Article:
Perhaps the most popular and influential play of William Shakespeare’s Roman tragedies is “Julius Caesar.  I have read this play before and viewed performances of this play and each time that I have I seemed to view Brutus and Cassius as the villains, Julius Caesar as the fallen martyr, and Mark Antony the vengeful hero who sets out to right the wrongs committed by the seemingly envious Senators.  For me the “tragedy” was the murder of Caesar; not the death of Brutus and Cassius.  However, something occurred to me when reading the play this time that had never occurred to me before.  For the Romans, their pride was not in Julius Caesar the conquering emperor.  On the contrary, their pride was based on the idea that the rule of Rome was not to be monopolized by a single person, but that government was to be res publica; it belonged to the people.  This idea was in stark contrast to Caesar, who to the Senators was representative of concentrated authority resting in the power of one person.  In reality, Caesar was the enemy of Rome and its democratic ideas and history shows that he affectively ended the Roman Republic and replaced it with the Roman Empire. 

     I do not feel that I am unique in my prior interpretation, at least among the general population. Many would say that Caesar was a fallen hero and the “conspirators” are the scoundrels of this play.  Perhaps the overwhelming popularity of this play had a hand in not only swaying my opinion about Caesar as well as the opinion of many others.  I began to think about why one might draw a similar conclusion to my own and I immediately thought about one particular moment in the play; the speech of Mark Antony.  It seems to me now that not only did Shakespeare’s Mark Antony sway the opinions of the Roman public in the play, but perhaps Antony swayed my opinion and the opinion of many others with this masterful discourse.  After all, my first experience of this play was for a high school English class and consisted of nothing more than the memorization and recitation of this speech; apart from the entire rest of the play.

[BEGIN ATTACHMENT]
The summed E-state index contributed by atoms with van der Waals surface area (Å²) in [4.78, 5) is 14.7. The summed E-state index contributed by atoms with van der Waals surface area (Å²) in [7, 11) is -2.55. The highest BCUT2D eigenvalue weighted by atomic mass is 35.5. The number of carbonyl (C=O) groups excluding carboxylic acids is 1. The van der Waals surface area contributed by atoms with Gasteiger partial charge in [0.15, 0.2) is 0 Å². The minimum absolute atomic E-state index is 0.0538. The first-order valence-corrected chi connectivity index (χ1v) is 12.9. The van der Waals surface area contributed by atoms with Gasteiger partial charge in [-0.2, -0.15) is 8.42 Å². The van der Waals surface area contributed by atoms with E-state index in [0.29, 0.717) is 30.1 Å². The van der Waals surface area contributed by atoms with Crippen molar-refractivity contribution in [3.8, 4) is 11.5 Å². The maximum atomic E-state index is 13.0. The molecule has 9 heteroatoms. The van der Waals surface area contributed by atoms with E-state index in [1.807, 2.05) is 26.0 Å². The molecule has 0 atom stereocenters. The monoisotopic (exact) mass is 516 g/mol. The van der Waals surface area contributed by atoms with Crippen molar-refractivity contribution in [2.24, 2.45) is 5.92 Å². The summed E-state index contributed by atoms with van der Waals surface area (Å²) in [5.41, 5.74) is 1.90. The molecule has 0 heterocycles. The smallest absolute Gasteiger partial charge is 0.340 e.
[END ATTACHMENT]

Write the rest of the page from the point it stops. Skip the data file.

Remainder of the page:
After reading this play and watching it several more times, my opinion remained the same.   However, this is not the only speech that is made.  Antony follows Brutus who had just seemingly convinced the crowd that he was justified in what he and the others had done.  All other factors aside, why would Mark Antony’s speech be so much more effective at swaying the public, and the reader?   After examining the scene more closely it would seem that several factors could play a role in shaping the opinion of the reader.  Between the speeches given by both Brutus and Antony there are differences in strategy in regards to timing, appeals, and method of delivery.

     First, one will notice the timing of the speeches in regards to order.  In Act 3 scene 1, when Antony request that he may be able to speak at the funeral; (3.1.230) Brutus grants the requests, against the opinion of Cassius, on the condition that he be allowed to speak first.  (3.1.238)  This does allow him to present his reasoning for the their actions first; and by proclaiming that Antony will later speak by their permission, he portrays the sense that they are of one accord.  However, by Antony going second, he gets to have the last word.  It seems that the audience has forgotten everything Brutus has said by the time Antony is finished.